Hidden tresaures in Salento

The Cathedral of Otranto has a spectacular mosaic floor depicting biblical scenes and medieval epic cycles in the tree of Life, but it isn’t the only example. Almost surprisingly, Salento, the southernmost area of Puglia, reveals other Romanesque buildings, hidden treasures alongside the baroque splendor of other churches and palaces.

In Galatina, the Greek area of Salento, the Church of Santa Caterina d’Alessandria, which overlooks a small square, has a simple facade with three cusps, and two lions that seem to control the main entrance. At the end of the XIV century, after returning from the Holy Land, where he had visited the monastery of St. Catherine, on Mount Sinai, Raimondo Del Balzo Orsini began to build. The church hosted Franciscan monks sent by Pope Boniface IX to Latinize Salento, where the Greek rite was still practiced.

Once your eyes have accustomed themselves to the dark, after the blinding sun outside, they will be amazed by the frescoes that cover every inch of the three naves and the counter. The reason behind this masterpiece was Maria d’Enghien, the widow of Raimondo who became the Queen of Naples marrying Ladislaus of Anjou. She called artists from Tuscany, Emilia, Marche, and according to some critic’s opinions, also from France. Giotto’s paintings constitute an evident inspiration and influence for the stories of the Genesis and the Apocalypse, as we’ll as in the episodes of the New Testament which are depicted.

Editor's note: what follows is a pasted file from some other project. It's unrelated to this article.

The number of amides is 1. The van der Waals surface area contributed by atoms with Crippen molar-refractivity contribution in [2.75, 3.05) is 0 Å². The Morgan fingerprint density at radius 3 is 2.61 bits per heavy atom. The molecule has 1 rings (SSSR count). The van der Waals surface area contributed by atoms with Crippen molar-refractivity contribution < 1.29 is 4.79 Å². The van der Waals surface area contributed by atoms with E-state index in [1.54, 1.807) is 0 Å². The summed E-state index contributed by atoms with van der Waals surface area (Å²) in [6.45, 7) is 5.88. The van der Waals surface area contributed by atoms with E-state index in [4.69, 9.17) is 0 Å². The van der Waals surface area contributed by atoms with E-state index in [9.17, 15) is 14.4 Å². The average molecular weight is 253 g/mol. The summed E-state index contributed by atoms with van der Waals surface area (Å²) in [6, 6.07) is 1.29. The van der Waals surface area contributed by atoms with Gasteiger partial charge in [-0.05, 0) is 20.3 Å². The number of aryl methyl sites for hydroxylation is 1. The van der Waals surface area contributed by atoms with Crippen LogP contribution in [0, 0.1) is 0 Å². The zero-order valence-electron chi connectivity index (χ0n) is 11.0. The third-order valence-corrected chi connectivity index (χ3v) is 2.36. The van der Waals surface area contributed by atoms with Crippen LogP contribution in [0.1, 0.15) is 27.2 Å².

A countryside of low vineyards, olive groves, dry stone walls and furnieddhi (rural stone buildings in the shape of a truncated cone) built up stone by stone, leads to Santa Maria delle Cerrate. Built by Basilian monks in the XII century, it has been recently  restorated and is currently managed by the FAI. The front has a small rosette in the center, a lancet on each side and a portal with reliefs of the Annunciation, the Visitation to St. Elizabeth, the Magi and the flight into Egypt. The three internal naves, were once completely covered with frescoes, some of which have been misassembled .

Different direction, though with similar olive groves, leads to Brindisi and to the two-tone stone church of Santa Maria del Casale. Erected at the end of XIII century over a chapel where Saint Francis of Assisi is said to have prayed on his return from the Holy Land. This building has a single and bright nave, with walls covered with frescoes, on the counter is the Giudizio Finale by Rinaldo da Taranto, whereas on the right side, the Tree of the Cross with the Christ at the center.

The church is almost incorporated by Brindisi Casale airport (that is placed a few hundred meters away) and it is therefore hard to believe that the place was once so pleasant and that the Brindisi archbishops built here their summer residence.